As expected, defensive line coach Joe Salave’a and tight ends coach Stephen Field are leading the recruitment for Howard. Howard seems more likely to play DL in college than TE. At 6’4, 245 pounds, Allen Trieu of 247 Sports said of Howard “more of a rarer specimen on defense…he can be a combo inside-outside player on the defensive line.”
The past 3 years I have been blessed to be offered by over 60 amazing colleges. I built genuine relationships with so many coaches & value all the time they have spent with me. After 41 Unofficial Visits & much Prayer I have Narrowed my Top 4 and will take my Officials pic.twitter.com/3QXdA9Fbx1
— Jaxon Howard (@11JaxonHoward) May 16, 2022
The Miami football program has five commits for 2023 with only three-star linebacker Bobby Washington on defense. Mario Cristobal has made the DL a priority in just over five months since being hired. Miami has added eight DL in the Class of 2022 and through the transfer portal since Cristobal was hired in December.
The addition of Howard to 2022 signees Nyjalik Kelly and Cyrus Moss would provide Miami with a bright future at edge rusher. Cristobal and Salave’a coached Kayvon Thibodeau at Oregon who was the fifth overall pick in the 2022 NFL Draft by the New York Giants. Howard is the 87th ranked player in the Class of 2023.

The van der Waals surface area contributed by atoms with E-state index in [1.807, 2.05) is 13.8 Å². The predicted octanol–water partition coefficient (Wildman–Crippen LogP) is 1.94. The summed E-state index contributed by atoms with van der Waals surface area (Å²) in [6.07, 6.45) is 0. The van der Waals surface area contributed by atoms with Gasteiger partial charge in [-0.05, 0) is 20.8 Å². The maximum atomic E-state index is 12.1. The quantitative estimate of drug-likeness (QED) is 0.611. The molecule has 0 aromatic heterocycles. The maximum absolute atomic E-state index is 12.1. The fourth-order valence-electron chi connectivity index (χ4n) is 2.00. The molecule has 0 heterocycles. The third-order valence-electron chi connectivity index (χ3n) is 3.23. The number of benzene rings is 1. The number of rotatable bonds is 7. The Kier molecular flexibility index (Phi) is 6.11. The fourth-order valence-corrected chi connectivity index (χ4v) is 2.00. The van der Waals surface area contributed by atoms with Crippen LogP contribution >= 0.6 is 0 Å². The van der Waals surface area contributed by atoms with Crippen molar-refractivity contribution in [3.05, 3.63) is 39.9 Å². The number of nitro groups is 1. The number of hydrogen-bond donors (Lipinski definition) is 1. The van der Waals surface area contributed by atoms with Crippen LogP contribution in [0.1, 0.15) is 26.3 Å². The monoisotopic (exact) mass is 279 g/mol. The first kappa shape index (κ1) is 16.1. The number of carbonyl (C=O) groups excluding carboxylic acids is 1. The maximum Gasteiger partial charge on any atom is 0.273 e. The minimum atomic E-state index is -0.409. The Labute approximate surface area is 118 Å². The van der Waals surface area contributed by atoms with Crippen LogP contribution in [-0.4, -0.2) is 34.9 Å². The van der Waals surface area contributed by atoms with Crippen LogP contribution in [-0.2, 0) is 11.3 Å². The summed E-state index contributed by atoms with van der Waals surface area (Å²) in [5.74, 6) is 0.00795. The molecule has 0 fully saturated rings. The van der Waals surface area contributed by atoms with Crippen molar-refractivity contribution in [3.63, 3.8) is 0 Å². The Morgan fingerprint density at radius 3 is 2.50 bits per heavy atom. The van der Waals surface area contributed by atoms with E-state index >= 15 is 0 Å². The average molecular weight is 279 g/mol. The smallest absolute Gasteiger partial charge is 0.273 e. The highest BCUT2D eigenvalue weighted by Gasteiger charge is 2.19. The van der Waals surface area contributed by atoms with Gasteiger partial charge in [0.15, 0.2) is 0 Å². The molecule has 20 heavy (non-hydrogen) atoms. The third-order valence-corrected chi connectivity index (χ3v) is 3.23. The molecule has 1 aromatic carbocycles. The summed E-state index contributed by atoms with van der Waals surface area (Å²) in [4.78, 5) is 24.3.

Is Elieser Hernandez not good enough for the Miami Marlins rotation?
Elieser Hernandez seems to be an unpopular member of the Miami marlins rotation, with many calling for his replacement. We even suggested it ourselves. Should Elieser really be pushed out of the rotation though? Is there potential? Let’s find out…
Elieser Hernandez is somehow still in the Miami Marlins rotation.
Elieser Hernandez has so far started 7 games and pitched 33.2 innings. He has a 6.15 ERA/6.52 FIP. He has 8.02 K/9 and 3.21 BB/9. Yeah this isn’t good to say the least. The bright sides are his 4.46 xERA and 4.96 xFIP. Well bright as in better than his ERA and FIP.
He doesn’t have a track record of better results either. Elieser’s best ERA has been 3.16 in 2020 and his best ever FIP has been his 3.89 that same season. Unfortunately both came in a very short sample of 25.2 innings. These are promising results, but the short sample size is a major red flag.
Is there promise when looking at his Minor League statistics? Let’s take a look… he did well in AAA in in 2018, starting 9 games and delivering 48 innings of 1.12 ERA ball. He also had 12.9 K/9 and 2.6 BB/9. Those are impressive numbers, but so far they haven’t translated to the Majors.
What about Elieser Hernandez’s fastball velocity? He sits at 91.3 MPH. That’s not very promising either. Unfortunately the more I look at his stats, the more I feel that he just needs to be replaced at this point. I just don’t see a reason for giving him more starts.